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European Biopharmaceutical Review

Editor’s Letter

In the wake of allergy peptide company Circassia recently pulling off the most successful UK life sciences initial public offering (IPO) in two decades – and with 2013 being a ‘bonanza’ year for IPOs in our sector – this edition of EBR sees Sophie C McGrath of Brown Rudnick sharing her thoughts on the current fl oat boom. She discusses why, rather than being another ‘bubble’, this appears to be a continuing trend, and takes us through the pros and cons of a float for life sciences firms.

Biologics are also a key topic in this edition, with the clinical potential of cell therapies slowly maturing, as highlighted by R Lee Buckler at Cell Therapy Group, and Rolf Ehrhardt and Maria Thompson at BioCision. This article examines how improvements in process standardisation and reproducibility should be a focus for refinements in cell therapy across the industry.

Elsewhere, Regina Au from BioMarketing Insight looks at the combination of stem cell technologies and 3D printing as a means to regenerate entire tissues and organ structures. “The sky is the limit”, she says, suggesting that fully formed limb organ regeneration from combinations of stem cells, other matric components, inorganic materials and 3D printing might one day be possible.

Combined with advances in cell culture, protein production via bioprocessing can be a more efficient and flexible means to generate protein therapeutics. A great example of the application of these improved systems is broached by K John Morrow, Jr, at Newport Biotech and Ma Sha at Eppendorf, Inc, who highlight the displacement of older vaccine production techniques for viral diseases by improved mammalian cell culture systems.

Early-access programmes, such as the one just announced by the UK government, are highly significant for our industry – and a major step forward for patients who may not otherwise benefit from therapeutic candidates currently in development, should they have to wait until these medicines are approved. The issue of who pays for drugs provided to patients under these schemes needs to be re-examined before we see it truly ‘deliver’, but these are positive developments. Eyal Talor from CEL-SCI Corporation focuses on a patient group and an area of clinical investigation that would undoubtedly benefit from these programmes – current immunotherapeutic strategies being trialled to combat HPV infections and associated malignant disease, to which HIV patients remain increasingly at risk.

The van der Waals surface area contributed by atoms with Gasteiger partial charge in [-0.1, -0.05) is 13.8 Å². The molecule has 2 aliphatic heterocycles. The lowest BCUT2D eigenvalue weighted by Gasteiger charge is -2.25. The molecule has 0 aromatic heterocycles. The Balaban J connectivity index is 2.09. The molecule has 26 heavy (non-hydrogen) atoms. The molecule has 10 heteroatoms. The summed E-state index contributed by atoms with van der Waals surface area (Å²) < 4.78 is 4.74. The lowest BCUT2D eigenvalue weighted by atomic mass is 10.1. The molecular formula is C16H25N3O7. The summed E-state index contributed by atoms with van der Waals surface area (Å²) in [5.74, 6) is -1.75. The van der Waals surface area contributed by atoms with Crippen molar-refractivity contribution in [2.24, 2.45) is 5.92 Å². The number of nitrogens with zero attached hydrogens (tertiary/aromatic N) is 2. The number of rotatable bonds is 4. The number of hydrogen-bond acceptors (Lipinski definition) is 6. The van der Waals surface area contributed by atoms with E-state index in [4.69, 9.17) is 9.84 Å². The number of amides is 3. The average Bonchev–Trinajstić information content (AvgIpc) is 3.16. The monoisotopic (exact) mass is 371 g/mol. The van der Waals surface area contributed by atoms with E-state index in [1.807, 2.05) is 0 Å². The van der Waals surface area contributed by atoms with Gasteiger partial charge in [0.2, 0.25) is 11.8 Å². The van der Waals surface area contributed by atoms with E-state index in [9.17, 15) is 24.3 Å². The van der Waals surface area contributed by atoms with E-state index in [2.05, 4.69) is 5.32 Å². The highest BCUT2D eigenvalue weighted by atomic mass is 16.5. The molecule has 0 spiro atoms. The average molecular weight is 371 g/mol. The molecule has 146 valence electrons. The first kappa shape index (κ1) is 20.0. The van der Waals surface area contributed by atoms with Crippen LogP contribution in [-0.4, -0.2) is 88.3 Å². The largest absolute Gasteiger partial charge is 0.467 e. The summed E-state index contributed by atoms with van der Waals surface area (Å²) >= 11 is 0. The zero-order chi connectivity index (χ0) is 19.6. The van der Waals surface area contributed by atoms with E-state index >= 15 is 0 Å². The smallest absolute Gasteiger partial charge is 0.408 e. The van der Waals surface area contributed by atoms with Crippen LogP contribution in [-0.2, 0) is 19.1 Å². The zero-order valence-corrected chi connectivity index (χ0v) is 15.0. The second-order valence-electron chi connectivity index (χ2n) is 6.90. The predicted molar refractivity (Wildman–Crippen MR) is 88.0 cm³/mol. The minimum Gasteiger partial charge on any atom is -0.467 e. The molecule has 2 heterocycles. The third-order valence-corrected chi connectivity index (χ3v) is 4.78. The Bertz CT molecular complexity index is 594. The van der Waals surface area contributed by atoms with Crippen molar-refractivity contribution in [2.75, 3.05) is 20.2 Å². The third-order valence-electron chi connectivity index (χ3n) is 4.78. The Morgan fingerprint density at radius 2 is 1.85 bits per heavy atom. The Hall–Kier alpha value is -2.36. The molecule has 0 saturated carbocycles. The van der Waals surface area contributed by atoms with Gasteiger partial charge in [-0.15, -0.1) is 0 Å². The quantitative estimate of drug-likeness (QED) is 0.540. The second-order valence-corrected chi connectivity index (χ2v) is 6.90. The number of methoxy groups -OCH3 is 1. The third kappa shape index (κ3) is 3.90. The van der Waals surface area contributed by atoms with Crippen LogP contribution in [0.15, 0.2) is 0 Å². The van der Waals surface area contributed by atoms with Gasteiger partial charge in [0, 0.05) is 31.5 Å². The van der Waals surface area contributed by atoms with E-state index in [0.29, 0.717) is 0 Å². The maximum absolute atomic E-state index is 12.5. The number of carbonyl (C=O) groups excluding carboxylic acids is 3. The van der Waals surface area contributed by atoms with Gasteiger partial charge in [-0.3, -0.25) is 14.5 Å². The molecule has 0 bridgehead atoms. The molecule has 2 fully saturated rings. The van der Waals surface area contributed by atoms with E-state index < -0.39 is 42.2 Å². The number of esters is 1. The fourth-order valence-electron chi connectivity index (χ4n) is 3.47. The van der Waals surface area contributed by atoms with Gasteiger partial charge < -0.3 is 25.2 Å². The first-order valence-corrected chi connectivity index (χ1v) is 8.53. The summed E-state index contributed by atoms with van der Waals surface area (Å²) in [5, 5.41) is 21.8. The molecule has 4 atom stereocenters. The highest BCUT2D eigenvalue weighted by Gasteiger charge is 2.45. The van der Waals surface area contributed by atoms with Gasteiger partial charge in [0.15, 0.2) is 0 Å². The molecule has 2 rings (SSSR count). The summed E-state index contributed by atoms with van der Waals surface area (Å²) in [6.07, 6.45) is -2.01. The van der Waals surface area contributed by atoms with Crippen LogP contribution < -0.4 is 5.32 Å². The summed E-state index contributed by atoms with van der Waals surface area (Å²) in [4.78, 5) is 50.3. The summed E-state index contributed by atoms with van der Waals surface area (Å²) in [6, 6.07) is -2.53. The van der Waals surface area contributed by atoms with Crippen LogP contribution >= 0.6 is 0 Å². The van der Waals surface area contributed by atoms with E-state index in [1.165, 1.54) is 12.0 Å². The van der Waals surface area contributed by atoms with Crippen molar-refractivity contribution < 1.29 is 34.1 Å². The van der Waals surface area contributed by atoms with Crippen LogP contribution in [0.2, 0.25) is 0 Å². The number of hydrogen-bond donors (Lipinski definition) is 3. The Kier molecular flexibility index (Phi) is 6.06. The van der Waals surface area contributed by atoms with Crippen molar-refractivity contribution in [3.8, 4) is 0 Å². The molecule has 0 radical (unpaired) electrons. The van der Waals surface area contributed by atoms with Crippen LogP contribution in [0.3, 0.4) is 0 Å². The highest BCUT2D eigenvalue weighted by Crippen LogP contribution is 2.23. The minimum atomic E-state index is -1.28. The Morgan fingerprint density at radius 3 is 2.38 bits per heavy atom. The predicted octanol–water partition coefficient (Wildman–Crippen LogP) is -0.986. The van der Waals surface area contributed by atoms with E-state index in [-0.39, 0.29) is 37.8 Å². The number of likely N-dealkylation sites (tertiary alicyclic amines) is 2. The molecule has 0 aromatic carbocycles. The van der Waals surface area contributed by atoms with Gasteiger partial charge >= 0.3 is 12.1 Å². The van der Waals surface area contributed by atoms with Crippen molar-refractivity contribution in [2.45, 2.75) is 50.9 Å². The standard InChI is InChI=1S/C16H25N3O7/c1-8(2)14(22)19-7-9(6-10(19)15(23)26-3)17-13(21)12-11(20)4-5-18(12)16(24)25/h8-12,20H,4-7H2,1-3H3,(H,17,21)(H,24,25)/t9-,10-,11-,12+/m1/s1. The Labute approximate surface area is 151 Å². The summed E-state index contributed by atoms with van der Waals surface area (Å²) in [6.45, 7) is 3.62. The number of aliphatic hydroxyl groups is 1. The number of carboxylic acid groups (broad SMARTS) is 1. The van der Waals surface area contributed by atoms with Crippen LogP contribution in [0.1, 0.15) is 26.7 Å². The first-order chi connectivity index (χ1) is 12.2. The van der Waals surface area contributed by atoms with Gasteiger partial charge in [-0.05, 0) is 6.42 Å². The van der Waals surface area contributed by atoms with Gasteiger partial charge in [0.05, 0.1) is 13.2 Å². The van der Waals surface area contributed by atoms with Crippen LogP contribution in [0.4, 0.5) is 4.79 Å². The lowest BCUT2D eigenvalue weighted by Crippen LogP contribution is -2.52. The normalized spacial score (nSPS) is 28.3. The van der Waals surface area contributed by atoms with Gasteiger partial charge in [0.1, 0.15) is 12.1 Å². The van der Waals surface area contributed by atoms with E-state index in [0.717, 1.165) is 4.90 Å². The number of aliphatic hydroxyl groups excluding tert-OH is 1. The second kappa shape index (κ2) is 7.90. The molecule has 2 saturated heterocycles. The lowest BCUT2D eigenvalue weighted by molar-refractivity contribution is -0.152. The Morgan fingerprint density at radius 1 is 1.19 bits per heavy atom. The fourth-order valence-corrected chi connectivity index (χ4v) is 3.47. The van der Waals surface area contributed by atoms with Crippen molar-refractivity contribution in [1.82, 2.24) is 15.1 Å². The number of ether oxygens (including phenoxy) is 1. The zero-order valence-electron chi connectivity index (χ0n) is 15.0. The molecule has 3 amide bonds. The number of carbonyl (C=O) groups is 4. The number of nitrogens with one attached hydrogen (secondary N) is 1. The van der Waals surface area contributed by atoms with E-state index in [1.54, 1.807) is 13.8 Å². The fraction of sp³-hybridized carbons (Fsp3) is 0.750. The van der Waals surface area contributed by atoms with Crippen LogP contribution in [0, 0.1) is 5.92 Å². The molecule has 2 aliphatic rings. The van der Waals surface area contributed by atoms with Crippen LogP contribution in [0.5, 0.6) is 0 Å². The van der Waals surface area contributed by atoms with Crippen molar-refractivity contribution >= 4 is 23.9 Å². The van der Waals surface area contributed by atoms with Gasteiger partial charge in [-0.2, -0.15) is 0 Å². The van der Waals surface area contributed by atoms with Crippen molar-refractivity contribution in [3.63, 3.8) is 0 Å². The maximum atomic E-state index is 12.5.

Perhaps some of the first candidates for adaptive licensing that the EMA recently announced it is ‘seeking’, post-introduction of this programme, will include antibody drug conjugates (ADCs). A new generation of safer and more potent tumour-targeting ADCs is emerging from improved preclinical drug profiling and efficacy/safety assessment, according to Neil Butt at PolyTherics.

Also relevant to this chemotherapeutic class of compound and enhanced preclinical assessment in drug development is the article by Dick Leopold and Patrick McConville of Molecular Imaging, Inc, which covers tumour modelling and how failure rates of oncology therapies in the clinic – due to non-predicted efficacy and toxicity – could be lowered with the application of a combination of more clinically predictive and relevant tumour models and enhanced imaging techniques. Another exciting development in imaging – neutron crystallography as a means to better visualise drug-target binding – is highlighted by Matthew Blakeley at the Institut Laue-Langevin.

Completing this edition is an overview of plans in Russia to develop more innovative drugs domestically, create more biotech start-ups and attract more inward investment. Maria Bomer at Bomer Pharma Consultancy warns that genuine commitment at the highest level within government is required for success here, and will help avoid potential roadblocks.

Let us hope for news of positive developments on this in time, as part of a stable and outward-looking future – both for the biopharmaceutical community in that part of the world, and that entire region generally.

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